“The issue is that 3.1bn people now own smartphones, and the other 4.2bn can’t afford them. So inevitably, the market is going to focus more and more on price. Of course, millions of people will still want to own an iPhone or Galaxy. But price will become the deciding feature for many people.”
The impact can be seen throughout the smartphone eco-system. Consolidation is the normal response when market growth begins to slow. As the second chart confirms, Q1 sales at 353m were only up 2% versus Q1 2015, when the global market began to plateau. The low-cost Chinese players are now gaining share in the mass-market versus Apple and Samsung as premium pricing disappears, and the micro-vendors are also being squeeezed:
□ This price pressure led to Apple losing out in China to cheaper models with similar features
□ The “Top 100+” micro-vendors were also squeezed, and were collectively down 8% versus Q1 2016
□ The success of low-cost larger producers meant the “Top 30+” gained 8% versus Q1 2016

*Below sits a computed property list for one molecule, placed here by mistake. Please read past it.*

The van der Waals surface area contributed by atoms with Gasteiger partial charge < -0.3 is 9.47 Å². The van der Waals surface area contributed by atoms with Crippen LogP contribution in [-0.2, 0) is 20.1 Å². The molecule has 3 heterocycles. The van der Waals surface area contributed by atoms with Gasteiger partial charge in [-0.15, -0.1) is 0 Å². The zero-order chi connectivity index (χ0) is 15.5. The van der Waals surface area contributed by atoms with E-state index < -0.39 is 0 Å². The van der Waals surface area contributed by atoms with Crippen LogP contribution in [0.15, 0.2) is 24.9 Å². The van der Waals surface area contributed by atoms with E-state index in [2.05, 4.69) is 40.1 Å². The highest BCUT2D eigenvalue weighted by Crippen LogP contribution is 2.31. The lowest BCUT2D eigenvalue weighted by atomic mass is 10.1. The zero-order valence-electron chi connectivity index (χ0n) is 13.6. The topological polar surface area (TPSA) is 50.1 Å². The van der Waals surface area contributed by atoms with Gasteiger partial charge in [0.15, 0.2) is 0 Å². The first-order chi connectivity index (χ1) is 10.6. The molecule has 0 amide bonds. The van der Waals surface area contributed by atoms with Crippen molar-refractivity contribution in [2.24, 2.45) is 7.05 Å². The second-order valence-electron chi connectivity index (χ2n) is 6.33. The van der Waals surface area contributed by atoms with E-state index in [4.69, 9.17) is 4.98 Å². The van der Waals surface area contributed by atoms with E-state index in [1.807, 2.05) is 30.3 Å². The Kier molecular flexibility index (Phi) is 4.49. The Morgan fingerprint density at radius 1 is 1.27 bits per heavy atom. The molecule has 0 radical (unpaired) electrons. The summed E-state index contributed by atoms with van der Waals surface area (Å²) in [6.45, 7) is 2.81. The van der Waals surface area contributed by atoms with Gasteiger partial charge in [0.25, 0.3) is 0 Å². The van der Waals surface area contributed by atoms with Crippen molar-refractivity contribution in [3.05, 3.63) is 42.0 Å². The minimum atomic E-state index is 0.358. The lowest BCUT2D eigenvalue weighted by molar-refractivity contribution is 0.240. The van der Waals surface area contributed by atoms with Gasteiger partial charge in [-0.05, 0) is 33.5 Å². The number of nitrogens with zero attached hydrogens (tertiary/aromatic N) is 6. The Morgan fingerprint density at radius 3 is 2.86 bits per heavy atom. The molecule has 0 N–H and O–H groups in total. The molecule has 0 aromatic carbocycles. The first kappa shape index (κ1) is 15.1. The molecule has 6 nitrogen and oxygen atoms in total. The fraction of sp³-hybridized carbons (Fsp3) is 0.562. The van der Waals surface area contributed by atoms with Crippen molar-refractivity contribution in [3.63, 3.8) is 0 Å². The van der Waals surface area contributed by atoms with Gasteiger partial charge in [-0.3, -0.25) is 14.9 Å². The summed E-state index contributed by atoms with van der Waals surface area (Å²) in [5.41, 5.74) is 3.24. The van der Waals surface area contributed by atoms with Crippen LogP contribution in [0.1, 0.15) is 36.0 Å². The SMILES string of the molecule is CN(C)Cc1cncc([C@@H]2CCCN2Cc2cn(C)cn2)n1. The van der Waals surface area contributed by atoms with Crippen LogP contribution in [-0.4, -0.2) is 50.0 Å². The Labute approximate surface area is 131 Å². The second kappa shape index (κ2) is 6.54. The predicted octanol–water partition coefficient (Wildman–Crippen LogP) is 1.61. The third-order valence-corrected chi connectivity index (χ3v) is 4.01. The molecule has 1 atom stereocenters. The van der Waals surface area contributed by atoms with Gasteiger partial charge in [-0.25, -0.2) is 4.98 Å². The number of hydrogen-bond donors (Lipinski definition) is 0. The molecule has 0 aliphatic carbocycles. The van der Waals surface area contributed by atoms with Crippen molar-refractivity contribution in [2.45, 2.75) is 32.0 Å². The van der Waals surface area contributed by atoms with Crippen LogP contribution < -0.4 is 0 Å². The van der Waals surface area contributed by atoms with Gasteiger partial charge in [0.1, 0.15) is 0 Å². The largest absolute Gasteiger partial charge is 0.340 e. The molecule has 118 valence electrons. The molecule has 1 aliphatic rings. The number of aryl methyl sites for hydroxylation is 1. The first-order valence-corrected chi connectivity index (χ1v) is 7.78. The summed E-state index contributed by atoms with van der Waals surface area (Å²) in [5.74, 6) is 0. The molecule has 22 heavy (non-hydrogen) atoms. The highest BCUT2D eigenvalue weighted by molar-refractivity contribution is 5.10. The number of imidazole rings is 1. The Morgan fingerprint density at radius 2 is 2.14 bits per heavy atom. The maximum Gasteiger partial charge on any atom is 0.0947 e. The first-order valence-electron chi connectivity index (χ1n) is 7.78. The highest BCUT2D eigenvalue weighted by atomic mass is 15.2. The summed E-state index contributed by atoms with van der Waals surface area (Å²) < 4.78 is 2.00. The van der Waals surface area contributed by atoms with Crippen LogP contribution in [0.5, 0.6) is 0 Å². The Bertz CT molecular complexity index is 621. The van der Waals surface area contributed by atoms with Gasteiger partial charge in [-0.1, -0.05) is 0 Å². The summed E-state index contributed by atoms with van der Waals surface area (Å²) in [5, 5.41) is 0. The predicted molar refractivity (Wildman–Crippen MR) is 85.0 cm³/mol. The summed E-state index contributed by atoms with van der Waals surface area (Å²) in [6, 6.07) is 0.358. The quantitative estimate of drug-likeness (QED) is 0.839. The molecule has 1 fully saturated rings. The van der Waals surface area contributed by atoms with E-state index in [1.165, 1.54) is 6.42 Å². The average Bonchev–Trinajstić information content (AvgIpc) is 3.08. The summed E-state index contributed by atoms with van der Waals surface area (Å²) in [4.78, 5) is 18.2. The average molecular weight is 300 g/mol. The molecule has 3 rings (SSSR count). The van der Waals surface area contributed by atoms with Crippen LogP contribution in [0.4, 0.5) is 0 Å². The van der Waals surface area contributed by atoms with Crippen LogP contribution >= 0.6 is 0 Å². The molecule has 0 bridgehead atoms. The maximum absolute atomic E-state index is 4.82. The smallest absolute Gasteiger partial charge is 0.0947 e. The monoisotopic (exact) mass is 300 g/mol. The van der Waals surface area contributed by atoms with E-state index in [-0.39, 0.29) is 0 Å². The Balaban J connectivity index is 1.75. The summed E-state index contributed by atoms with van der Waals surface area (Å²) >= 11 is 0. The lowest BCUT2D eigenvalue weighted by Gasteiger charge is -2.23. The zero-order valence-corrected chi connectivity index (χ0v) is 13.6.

Samsung are most at risk at the moment, as they recover from the Galaxy Note 7 problems. Their sales fell around 60% in China – the world’s largest market. They are now launching the new Galaxy S8 model to rebuild their position, but will also face strong competition in H2 with Apple’s 10th anniversary iPhone.
The same process of consolidation has, of course, already played out in the smartphone software market, where Google’s Android system is now the dominant player. It has 86% of the market, with only Apple’s iOS system (14%) still competing against it. Apple therefore has to get everything right with the 10th anniversary iPhone – if it fails to excite, then Apple’s entire business model of combining hardware with software will be at risk.